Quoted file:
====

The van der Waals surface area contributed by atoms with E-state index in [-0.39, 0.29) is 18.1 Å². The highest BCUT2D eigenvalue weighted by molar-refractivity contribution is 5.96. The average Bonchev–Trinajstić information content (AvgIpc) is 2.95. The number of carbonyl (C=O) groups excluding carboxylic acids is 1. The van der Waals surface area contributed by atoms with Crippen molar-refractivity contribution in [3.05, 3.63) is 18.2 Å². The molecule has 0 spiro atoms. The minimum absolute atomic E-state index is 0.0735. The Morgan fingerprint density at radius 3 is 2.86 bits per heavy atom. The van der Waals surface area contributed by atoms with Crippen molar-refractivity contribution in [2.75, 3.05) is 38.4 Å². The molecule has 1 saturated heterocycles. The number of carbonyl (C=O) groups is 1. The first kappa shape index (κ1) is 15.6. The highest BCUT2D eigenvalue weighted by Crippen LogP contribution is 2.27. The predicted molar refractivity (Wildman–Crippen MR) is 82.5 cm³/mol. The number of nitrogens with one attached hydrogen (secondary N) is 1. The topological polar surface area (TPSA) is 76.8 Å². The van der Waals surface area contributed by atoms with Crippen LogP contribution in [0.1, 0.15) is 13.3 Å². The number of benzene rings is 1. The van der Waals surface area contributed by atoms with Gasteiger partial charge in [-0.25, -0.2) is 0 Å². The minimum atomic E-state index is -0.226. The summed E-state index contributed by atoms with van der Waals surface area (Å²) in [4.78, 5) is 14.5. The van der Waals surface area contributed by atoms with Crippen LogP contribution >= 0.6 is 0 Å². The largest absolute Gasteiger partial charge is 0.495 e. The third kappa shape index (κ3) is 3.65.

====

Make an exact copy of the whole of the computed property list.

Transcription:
The van der Waals surface area contributed by atoms with E-state index in [-0.39, 0.29) is 18.1 Å². The highest BCUT2D eigenvalue weighted by molar-refractivity contribution is 5.96. The average Bonchev–Trinajstić information content (AvgIpc) is 2.95. The number of carbonyl (C=O) groups excluding carboxylic acids is 1. The van der Waals surface area contributed by atoms with Crippen molar-refractivity contribution in [3.05, 3.63) is 18.2 Å². The molecule has 0 spiro atoms. The minimum absolute atomic E-state index is 0.0735. The Morgan fingerprint density at radius 3 is 2.86 bits per heavy atom. The van der Waals surface area contributed by atoms with Crippen molar-refractivity contribution in [2.75, 3.05) is 38.4 Å². The molecule has 1 saturated heterocycles. The number of carbonyl (C=O) groups is 1. The first kappa shape index (κ1) is 15.6. The highest BCUT2D eigenvalue weighted by Crippen LogP contribution is 2.27. The predicted molar refractivity (Wildman–Crippen MR) is 82.5 cm³/mol. The number of nitrogens with one attached hydrogen (secondary N) is 1. The topological polar surface area (TPSA) is 76.8 Å². The van der Waals surface area contributed by atoms with Crippen LogP contribution in [0.1, 0.15) is 13.3 Å². The number of benzene rings is 1. The van der Waals surface area contributed by atoms with Gasteiger partial charge in [-0.25, -0.2) is 0 Å². The minimum atomic E-state index is -0.226. The summed E-state index contributed by atoms with van der Waals surface area (Å²) in [4.78, 5) is 14.5. The van der Waals surface area contributed by atoms with Crippen LogP contribution >= 0.6 is 0 Å². The largest absolute Gasteiger partial charge is 0.495 e. The third kappa shape index (κ3) is 3.65.